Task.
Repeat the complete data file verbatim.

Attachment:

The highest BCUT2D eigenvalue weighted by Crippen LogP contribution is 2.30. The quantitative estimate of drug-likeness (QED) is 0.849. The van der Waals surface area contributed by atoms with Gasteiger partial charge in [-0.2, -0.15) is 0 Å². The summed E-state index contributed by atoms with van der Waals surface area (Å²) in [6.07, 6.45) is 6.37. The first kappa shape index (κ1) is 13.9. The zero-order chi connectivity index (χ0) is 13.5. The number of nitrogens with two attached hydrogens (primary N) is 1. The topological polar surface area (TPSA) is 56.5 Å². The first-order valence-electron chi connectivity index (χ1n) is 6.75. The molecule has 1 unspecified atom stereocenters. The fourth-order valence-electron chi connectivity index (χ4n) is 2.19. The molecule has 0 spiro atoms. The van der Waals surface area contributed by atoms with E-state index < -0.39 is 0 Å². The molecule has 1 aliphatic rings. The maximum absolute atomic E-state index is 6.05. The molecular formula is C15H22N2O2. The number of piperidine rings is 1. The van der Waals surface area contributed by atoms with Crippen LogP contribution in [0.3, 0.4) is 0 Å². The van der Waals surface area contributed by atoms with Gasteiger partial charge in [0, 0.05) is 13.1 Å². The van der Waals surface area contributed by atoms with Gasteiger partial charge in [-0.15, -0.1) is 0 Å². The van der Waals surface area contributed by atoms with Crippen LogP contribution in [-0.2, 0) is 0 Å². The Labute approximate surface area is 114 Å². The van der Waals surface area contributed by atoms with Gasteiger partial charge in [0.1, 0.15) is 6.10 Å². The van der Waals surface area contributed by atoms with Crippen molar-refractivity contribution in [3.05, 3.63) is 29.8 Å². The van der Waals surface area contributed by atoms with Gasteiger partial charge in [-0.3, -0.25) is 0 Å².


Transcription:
The highest BCUT2D eigenvalue weighted by Crippen LogP contribution is 2.30. The quantitative estimate of drug-likeness (QED) is 0.849. The van der Waals surface area contributed by atoms with Gasteiger partial charge in [-0.2, -0.15) is 0 Å². The summed E-state index contributed by atoms with van der Waals surface area (Å²) in [6.07, 6.45) is 6.37. The first kappa shape index (κ1) is 13.9. The zero-order chi connectivity index (χ0) is 13.5. The number of nitrogens with two attached hydrogens (primary N) is 1. The topological polar surface area (TPSA) is 56.5 Å². The first-order valence-electron chi connectivity index (χ1n) is 6.75. The molecule has 1 unspecified atom stereocenters. The fourth-order valence-electron chi connectivity index (χ4n) is 2.19. The molecule has 0 spiro atoms. The van der Waals surface area contributed by atoms with E-state index < -0.39 is 0 Å². The molecule has 1 aliphatic rings. The maximum absolute atomic E-state index is 6.05. The molecular formula is C15H22N2O2. The number of piperidine rings is 1. The van der Waals surface area contributed by atoms with Crippen LogP contribution in [0.3, 0.4) is 0 Å². The van der Waals surface area contributed by atoms with Gasteiger partial charge in [0, 0.05) is 13.1 Å². The van der Waals surface area contributed by atoms with Gasteiger partial charge in [-0.15, -0.1) is 0 Å². The van der Waals surface area contributed by atoms with Crippen LogP contribution in [-0.2, 0) is 0 Å². The Labute approximate surface area is 114 Å². The van der Waals surface area contributed by atoms with Gasteiger partial charge in [0.1, 0.15) is 6.10 Å². The van der Waals surface area contributed by atoms with Crippen molar-refractivity contribution in [3.05, 3.63) is 29.8 Å². The van der Waals surface area contributed by atoms with Gasteiger partial charge in [-0.3, -0.25) is 0 Å².